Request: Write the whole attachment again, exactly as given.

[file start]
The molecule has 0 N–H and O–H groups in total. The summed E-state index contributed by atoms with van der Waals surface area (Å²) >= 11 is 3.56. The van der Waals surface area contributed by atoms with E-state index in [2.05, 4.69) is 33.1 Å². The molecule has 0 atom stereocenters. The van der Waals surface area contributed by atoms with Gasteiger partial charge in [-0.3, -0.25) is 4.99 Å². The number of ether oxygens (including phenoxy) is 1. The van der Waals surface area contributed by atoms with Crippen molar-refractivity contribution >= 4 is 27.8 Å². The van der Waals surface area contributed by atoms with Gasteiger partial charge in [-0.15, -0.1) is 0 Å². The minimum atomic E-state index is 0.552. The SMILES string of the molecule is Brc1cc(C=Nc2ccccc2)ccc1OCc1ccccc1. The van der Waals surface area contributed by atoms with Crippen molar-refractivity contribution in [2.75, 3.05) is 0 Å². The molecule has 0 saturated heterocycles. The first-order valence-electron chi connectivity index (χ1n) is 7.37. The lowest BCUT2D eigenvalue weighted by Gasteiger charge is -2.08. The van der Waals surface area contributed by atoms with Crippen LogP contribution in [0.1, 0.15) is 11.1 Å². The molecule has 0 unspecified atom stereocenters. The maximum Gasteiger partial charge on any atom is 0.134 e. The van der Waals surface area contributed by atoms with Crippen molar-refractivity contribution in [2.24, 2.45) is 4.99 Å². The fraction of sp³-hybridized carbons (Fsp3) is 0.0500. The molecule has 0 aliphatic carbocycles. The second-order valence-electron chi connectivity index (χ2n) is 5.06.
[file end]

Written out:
The molecule has 0 N–H and O–H groups in total. The summed E-state index contributed by atoms with van der Waals surface area (Å²) >= 11 is 3.56. The van der Waals surface area contributed by atoms with E-state index in [2.05, 4.69) is 33.1 Å². The molecule has 0 atom stereocenters. The van der Waals surface area contributed by atoms with Gasteiger partial charge in [-0.3, -0.25) is 4.99 Å². The number of ether oxygens (including phenoxy) is 1. The van der Waals surface area contributed by atoms with Crippen molar-refractivity contribution >= 4 is 27.8 Å². The van der Waals surface area contributed by atoms with Gasteiger partial charge in [-0.15, -0.1) is 0 Å². The minimum atomic E-state index is 0.552. The SMILES string of the molecule is Brc1cc(C=Nc2ccccc2)ccc1OCc1ccccc1. The van der Waals surface area contributed by atoms with Crippen molar-refractivity contribution in [2.75, 3.05) is 0 Å². The molecule has 0 saturated heterocycles. The first-order valence-electron chi connectivity index (χ1n) is 7.37. The lowest BCUT2D eigenvalue weighted by Gasteiger charge is -2.08. The van der Waals surface area contributed by atoms with Crippen LogP contribution in [0.1, 0.15) is 11.1 Å². The molecule has 0 unspecified atom stereocenters. The maximum Gasteiger partial charge on any atom is 0.134 e. The van der Waals surface area contributed by atoms with Crippen molar-refractivity contribution in [2.24, 2.45) is 4.99 Å². The fraction of sp³-hybridized carbons (Fsp3) is 0.0500. The molecule has 0 aliphatic carbocycles. The second-order valence-electron chi connectivity index (χ2n) is 5.06.